When selecting plants for landscaping, you’ll find several types for extending interest in the garden for more than three seasons. Roses, hydrangeas, hardy fuchsias and conifers are just some examples.
In this video, you’ll see Lacecap hydrangea, Rosa glauca, Abies koreana ‘Horstmann’s Silverlocke’ and hardy Fuchsia magellanica ‘Aurea.’
Here’s how they add yearlong interest in local gardens.
Rosa glauca has interesting stems in shades of red, ruby and crimson, with silvery green foliage that reflects back shades of purple and mauve at times. The five-petaled roses are deep pink with white in the center, sepals are golden yellow and the very center of the rose is a bright green. All these colors combine to provide “ahhhh” moments upon viewing this beauty in the garden.
Rosa glauca can take center stage or hide in the background, but give it lots of room. It can grow 6 to 10 feet tall (sometimes taller) and 4 or more feet wide. It can also drape in arches when given lots of room to grow.
Flowers bloom in spring into mid-summer, followed by rose hips in shades of orange and red, lasting from late summer all through winter when branches are bare.
This rose first came to gardening attention during Heronswood’s prime. Many gardens throughout our peninsula have Rosa glauca and if you don’t yet have one, you’ll want to find her a place in your own garden.
Conifers add year-round interest in a landscape. A charming one that is slow-growing and stays under 20 feet tall forever is Abies koreana ‘Horstmann’s Silverlocke,’ growing only 10 feet tall and 6 feet wide in 10 years. It rarely grows more than 20 feet at the pinnacle of its life.
Needles are deep green and curved, with silvery white undersides. Purple cones are held upright on the branches. This tree is perfect for a small garden, growing in a container or in areas with covenants about trees interfering with views. It is disease-resistant.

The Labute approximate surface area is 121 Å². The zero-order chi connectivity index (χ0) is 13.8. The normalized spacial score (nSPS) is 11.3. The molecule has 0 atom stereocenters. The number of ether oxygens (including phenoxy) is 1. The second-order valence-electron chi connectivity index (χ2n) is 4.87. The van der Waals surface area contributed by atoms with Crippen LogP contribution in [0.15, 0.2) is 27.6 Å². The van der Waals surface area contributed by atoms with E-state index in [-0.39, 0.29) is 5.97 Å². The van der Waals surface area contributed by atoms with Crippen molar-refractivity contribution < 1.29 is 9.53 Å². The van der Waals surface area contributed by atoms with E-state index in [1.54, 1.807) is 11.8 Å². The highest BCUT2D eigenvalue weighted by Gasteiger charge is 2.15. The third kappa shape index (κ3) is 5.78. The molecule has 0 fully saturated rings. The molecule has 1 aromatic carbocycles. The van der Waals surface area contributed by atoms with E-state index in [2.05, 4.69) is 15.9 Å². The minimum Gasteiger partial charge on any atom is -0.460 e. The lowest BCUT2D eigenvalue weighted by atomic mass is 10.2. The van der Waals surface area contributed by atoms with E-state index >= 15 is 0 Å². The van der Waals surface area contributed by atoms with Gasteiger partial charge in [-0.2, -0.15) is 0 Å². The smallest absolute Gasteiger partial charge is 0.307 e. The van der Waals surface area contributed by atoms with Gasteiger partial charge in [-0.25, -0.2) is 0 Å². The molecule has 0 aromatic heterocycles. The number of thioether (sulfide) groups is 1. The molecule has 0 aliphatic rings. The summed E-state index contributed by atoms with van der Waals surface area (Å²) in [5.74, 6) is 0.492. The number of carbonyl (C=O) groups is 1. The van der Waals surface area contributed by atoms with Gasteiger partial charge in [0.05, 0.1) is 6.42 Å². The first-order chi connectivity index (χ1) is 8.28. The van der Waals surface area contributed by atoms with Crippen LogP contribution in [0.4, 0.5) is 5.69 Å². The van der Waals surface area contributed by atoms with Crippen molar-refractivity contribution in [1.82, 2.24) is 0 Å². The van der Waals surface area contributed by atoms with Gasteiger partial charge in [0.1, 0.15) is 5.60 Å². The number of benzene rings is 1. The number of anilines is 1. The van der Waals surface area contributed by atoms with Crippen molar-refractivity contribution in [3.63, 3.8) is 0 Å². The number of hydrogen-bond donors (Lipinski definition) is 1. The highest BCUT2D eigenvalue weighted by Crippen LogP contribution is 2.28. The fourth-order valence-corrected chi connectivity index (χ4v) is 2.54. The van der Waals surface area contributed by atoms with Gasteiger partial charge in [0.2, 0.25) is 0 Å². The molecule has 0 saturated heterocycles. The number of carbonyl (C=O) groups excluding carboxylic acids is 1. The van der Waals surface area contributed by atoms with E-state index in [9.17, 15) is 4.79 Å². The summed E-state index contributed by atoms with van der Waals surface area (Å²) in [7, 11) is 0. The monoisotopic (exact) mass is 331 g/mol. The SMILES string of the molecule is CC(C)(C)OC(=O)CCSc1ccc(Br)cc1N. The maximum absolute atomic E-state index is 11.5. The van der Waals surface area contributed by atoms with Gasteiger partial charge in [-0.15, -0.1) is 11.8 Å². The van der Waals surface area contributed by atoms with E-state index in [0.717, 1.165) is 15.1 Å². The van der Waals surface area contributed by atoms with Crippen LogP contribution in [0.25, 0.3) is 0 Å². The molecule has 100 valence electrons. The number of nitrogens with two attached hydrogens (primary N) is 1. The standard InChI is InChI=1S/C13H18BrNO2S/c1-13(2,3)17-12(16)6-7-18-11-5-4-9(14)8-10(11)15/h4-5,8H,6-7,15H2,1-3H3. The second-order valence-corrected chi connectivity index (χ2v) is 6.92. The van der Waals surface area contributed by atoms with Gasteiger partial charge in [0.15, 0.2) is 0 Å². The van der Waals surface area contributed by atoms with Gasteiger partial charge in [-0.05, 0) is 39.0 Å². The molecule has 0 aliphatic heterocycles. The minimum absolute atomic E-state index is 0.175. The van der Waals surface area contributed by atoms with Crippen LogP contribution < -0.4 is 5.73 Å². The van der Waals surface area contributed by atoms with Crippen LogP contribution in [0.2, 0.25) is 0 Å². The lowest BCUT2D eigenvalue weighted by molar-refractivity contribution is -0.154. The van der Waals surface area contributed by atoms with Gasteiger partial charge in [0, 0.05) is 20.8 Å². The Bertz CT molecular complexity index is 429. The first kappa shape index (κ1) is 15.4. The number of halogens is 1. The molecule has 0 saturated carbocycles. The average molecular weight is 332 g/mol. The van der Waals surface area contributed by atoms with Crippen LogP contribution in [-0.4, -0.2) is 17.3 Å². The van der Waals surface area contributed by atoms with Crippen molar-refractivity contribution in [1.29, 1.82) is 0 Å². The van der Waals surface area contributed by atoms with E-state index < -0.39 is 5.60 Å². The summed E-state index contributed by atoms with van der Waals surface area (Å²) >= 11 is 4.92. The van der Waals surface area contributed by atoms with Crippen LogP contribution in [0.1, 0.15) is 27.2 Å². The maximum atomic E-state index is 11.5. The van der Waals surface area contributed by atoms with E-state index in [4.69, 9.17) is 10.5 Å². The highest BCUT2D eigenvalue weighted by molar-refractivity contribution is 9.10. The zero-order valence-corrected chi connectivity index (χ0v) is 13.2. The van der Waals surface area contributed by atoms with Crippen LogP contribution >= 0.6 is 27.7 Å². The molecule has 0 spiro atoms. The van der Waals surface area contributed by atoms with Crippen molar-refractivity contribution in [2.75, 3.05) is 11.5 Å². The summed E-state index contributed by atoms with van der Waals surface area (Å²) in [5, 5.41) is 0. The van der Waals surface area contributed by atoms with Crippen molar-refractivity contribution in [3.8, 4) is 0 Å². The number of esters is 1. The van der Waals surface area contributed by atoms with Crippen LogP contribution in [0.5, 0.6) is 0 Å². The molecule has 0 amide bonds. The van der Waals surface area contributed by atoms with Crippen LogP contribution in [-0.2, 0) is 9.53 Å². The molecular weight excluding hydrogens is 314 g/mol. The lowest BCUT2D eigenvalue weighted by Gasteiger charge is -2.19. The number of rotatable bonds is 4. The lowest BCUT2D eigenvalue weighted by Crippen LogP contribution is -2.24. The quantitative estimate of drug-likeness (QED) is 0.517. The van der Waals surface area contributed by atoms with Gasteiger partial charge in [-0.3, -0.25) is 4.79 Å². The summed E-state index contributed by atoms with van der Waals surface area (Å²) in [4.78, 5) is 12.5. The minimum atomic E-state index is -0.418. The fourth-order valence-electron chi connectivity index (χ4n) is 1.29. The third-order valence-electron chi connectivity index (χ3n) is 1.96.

There’s always room for hardy fuchsias. Fuchsias start growing in late winter or very early spring and flourish with great foliage colors, from variegated to burgundy and all shades of green imaginable.
Blooms come on from late spring into mid-summer and continue until freezing temperatures. A favorite is yellow-green-leaved Fuchsia magellanica ‘Aurea’ with scarlet sepals and deep purple corollas. It has fondly been nicknamed lady’s eardrops and golden fuchsia. The red stems are quite striking.
This shrub loves to sprawl and can fill in a space from 6 feet wide to 5 feet tall. Some years, it will die down to the ground, but always comes bouncing back to life each spring. It can be pruned to the ground and will grow to its maximum size in one season.
Every garden needs at least one hardy fuchsia. This beauty will also grow well in containers. Remember, too, that fuchsias are hummingbird magnets.
No garden should be without a hydrangea, or two or three. They come in all sizes and colors. Flower shapes vary tremendously too.
Lacecaps are quite popular but mopheads are close behind in popularity. Oakleaf hydrangeas have stunning fall foliage and gorgeous, cone-shaped, creamy white flowers. Flowers on some of the newer oak leaf varieties bloom out in shades of pale green, turning to cream color and finish up in shades of pink and rose. They’re absolutely stunning.
Fall foliage of all varieties turns to yellow and gold at a time when many leaves are turning brownish. The oakleaf hydrangeas turn shades of crimson, orange and gold. Many of the blossoms of the lacecaps and the mopheads dry beautifully and add lots of winter interest when left on the plants.
Hydrangea preziosa is a favorite of many gardeners. Foliage colors change through the seasons, as do blooms. Stems of preziosa are deepest magenta. This shrublike hydrangea stays relatively small and manageable and would be ideal for smaller gardens, but lends itself to large gardens too.
Nearly every hydrangea choice you’ll find is suitable for living in a container for several years.
The choices abound for hydrangeas and you’ll find varieties suitable for sun, shade and partial shade. Plan on adding a hydrangea or two to your own gardens.
Fall is the perfect time to visit local nurseries and garden centers. Check out all the shrubs and small trees, both deciduous and evergreen. Look for choices with interesting foliage, blooms, stems, structure and even fruits (usually nonedible berries) to provide nearly yearlong interest in your own garden.